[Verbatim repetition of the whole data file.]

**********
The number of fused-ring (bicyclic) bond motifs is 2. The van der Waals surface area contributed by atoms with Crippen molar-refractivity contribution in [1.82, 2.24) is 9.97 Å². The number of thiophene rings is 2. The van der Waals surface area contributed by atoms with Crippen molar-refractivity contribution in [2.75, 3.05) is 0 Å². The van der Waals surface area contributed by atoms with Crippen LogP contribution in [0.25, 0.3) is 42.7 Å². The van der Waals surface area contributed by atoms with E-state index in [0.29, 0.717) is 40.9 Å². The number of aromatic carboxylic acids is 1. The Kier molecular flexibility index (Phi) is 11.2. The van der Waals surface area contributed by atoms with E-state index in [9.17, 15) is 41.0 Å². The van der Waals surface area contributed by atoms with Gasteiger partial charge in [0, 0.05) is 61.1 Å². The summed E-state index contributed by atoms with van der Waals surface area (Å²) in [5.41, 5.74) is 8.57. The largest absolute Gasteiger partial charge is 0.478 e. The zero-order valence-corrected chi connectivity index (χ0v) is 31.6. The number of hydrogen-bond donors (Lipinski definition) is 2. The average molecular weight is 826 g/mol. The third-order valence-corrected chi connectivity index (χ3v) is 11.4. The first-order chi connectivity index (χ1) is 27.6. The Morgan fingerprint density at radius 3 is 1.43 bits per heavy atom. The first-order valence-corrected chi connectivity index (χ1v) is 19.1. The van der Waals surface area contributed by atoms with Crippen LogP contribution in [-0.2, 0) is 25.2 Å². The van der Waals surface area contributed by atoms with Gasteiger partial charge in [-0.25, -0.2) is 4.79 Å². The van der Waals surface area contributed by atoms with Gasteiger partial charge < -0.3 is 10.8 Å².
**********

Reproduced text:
The number of fused-ring (bicyclic) bond motifs is 2. The van der Waals surface area contributed by atoms with Crippen molar-refractivity contribution in [1.82, 2.24) is 9.97 Å². The number of thiophene rings is 2. The van der Waals surface area contributed by atoms with Crippen molar-refractivity contribution in [2.75, 3.05) is 0 Å². The van der Waals surface area contributed by atoms with Crippen LogP contribution in [0.25, 0.3) is 42.7 Å². The van der Waals surface area contributed by atoms with E-state index in [0.29, 0.717) is 40.9 Å². The number of aromatic carboxylic acids is 1. The Kier molecular flexibility index (Phi) is 11.2. The van der Waals surface area contributed by atoms with E-state index in [9.17, 15) is 41.0 Å². The van der Waals surface area contributed by atoms with Gasteiger partial charge in [0, 0.05) is 61.1 Å². The summed E-state index contributed by atoms with van der Waals surface area (Å²) in [5.41, 5.74) is 8.57. The largest absolute Gasteiger partial charge is 0.478 e. The zero-order valence-corrected chi connectivity index (χ0v) is 31.6. The number of hydrogen-bond donors (Lipinski definition) is 2. The average molecular weight is 826 g/mol. The third-order valence-corrected chi connectivity index (χ3v) is 11.4. The first-order chi connectivity index (χ1) is 27.6. The Morgan fingerprint density at radius 3 is 1.43 bits per heavy atom. The first-order valence-corrected chi connectivity index (χ1v) is 19.1. The van der Waals surface area contributed by atoms with Crippen LogP contribution in [-0.2, 0) is 25.2 Å². The van der Waals surface area contributed by atoms with Gasteiger partial charge in [-0.25, -0.2) is 4.79 Å². The van der Waals surface area contributed by atoms with Gasteiger partial charge < -0.3 is 10.8 Å².